• Not used very much.

10
Steepest Descent Method
• Simplest method in use
• Follows most negative gradient (max. force)
• Fastest method from a poor starting geometry
• Converges slowly near the energy minimum
• Can skip back and forth across a minimum.

11
• Adds history to simplicity of steepest descent
method to implicitly gather 2nd derivative
information to guide the search.
• Variations on this procedure are the
Fletcher-Reeves, the Davidon- Fletcher-Powell and
the Polak-Ribiere methods.

12
Second Derivative Methods
• The 2nd derivative of the
energy with respect to
X,Y,Z the Hessian

determines the pathway.
• Computationally more
involved, but generally
fast and reliable, esp.
near
the minimum.
• Quasi-Newton, Newton-Raphson,
block diagonal Newton-Raphson

13
Approaches to Locating the Global Minimum Energy
Structure
• Systematic Dihedral driving (manual or automatic)
• Randomization-minimization (Monte Carlo)
• Molecular dynamics (Newtons laws of motion)
• Simulated Annealing (reduce T during MD run)
conformations modify slightly retain lowest
energy ones, repeat)
• Trial error (poor)
• Methods are tedious, but absolutely necessary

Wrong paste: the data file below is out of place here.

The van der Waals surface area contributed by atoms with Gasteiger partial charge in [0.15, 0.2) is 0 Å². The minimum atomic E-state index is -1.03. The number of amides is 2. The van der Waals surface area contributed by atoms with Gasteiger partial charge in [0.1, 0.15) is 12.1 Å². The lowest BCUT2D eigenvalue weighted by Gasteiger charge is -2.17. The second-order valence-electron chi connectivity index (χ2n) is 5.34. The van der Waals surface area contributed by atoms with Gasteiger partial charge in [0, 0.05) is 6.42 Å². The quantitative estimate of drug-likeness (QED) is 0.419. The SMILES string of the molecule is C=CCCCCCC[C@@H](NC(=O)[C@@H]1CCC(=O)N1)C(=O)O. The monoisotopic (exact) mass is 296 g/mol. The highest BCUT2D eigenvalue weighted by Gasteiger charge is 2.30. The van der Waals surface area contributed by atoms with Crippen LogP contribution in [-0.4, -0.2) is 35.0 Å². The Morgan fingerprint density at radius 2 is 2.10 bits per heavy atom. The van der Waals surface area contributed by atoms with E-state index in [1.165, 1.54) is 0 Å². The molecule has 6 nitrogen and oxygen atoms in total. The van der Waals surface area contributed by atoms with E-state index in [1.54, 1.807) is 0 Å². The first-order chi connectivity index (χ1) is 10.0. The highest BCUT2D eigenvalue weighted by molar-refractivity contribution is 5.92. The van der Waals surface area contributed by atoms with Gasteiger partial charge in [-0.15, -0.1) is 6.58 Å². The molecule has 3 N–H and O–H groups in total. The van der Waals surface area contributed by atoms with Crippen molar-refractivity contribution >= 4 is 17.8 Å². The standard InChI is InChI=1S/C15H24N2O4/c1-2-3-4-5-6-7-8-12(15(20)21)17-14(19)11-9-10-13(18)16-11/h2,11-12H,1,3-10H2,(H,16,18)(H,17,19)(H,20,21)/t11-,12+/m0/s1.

if the result is to be
meaningful!

14
• What does the global minimum energy structure
really mean?
• Does reaction/interaction of interest necessarily
occur via the lowest energy conformation?
• What other low energy conformations are
available? (Boltzmann distribution/ensemble of
conformations and probability/entropy
considerations may be important).

15
Transition State Modeling
16
Transition State Modeling
• A Transition State is a stationary point for
which the second derivative of the energy with
respect to the reaction coordinate is negative,
but second derivatives in all other directions
are positive.
• The T.S. is the highest point along the lowest
energy pathway between reactants and products.
• A frequency calculation on a transition state
structure yields one and only one negative
(imaginary) frequency.

17
Transition States Why Difficult?
• Reactants and products are well defined molecular
entities Transition States are not.
• It is thought that T.S. exhibit elongated bonds,
partial bonding, and may have some aspects of
electronically excited states associated with
them.
• T.S. cannot be observed experimentally therefore
no parameters can be devised for modeling them.

18
TS Modeling Difficulties...